The Women’s World Cup, held in Australia and New Zealand, marked the tournament’s ninth edition and showcased several noteworthy changes. It was co-hosted by the two countries, with matches spread across ten stadiums in nine different cities. The event was the first World Cup to feature 32 teams, allowing more nations to compete for the prestigious prize. Additionally, eight debutant teams, including Haiti, the Republic of Ireland, and Zambia, graced the stage for the first time. These new inclusions aimed to invigorate the competition and add excitement to the mix. Another significant development was the historic payments awarded to participants. The prize pot was increased to $110 million, nearly three times more than in 2019, with every player receiving compensation based on their team’s progress in the tournament. These increased payments signified a step towards recognizing and supporting female footballers’ efforts and careers. FIFA’s new payment model sought to ensure fairness and universality, with FIFPRO expressing its hope for a transformative journey for women’s professional football.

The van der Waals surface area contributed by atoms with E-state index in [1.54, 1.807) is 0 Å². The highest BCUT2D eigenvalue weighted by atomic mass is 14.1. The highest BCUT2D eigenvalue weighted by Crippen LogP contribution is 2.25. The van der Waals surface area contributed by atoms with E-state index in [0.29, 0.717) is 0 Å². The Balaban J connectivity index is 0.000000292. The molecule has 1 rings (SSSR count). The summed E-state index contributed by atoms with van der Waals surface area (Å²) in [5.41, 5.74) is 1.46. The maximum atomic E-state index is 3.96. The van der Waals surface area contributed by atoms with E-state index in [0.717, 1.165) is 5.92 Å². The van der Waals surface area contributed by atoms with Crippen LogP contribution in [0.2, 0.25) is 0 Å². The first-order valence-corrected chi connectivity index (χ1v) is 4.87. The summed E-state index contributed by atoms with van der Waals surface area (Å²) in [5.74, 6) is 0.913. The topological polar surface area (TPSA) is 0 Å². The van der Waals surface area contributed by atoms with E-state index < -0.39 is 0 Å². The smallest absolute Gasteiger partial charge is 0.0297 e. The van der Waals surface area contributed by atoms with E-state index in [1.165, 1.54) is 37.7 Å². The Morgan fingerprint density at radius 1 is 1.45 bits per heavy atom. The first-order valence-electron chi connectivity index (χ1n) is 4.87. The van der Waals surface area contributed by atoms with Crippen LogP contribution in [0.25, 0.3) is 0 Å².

This edition of the Women’s World Cup promised to break new ground, from the co-hosting arrangement to the influx of fresh teams, providing football enthusiasts with a thrilling and unprecedented experience. As the excitement built, the global spotlight was on the world’s most talented players, with fans eagerly awaiting the crowning of the next Women’s World Cup champion. The historic tournament captured the hearts of millions worldwide, highlighting the growth and importance of women’s football on the global stage.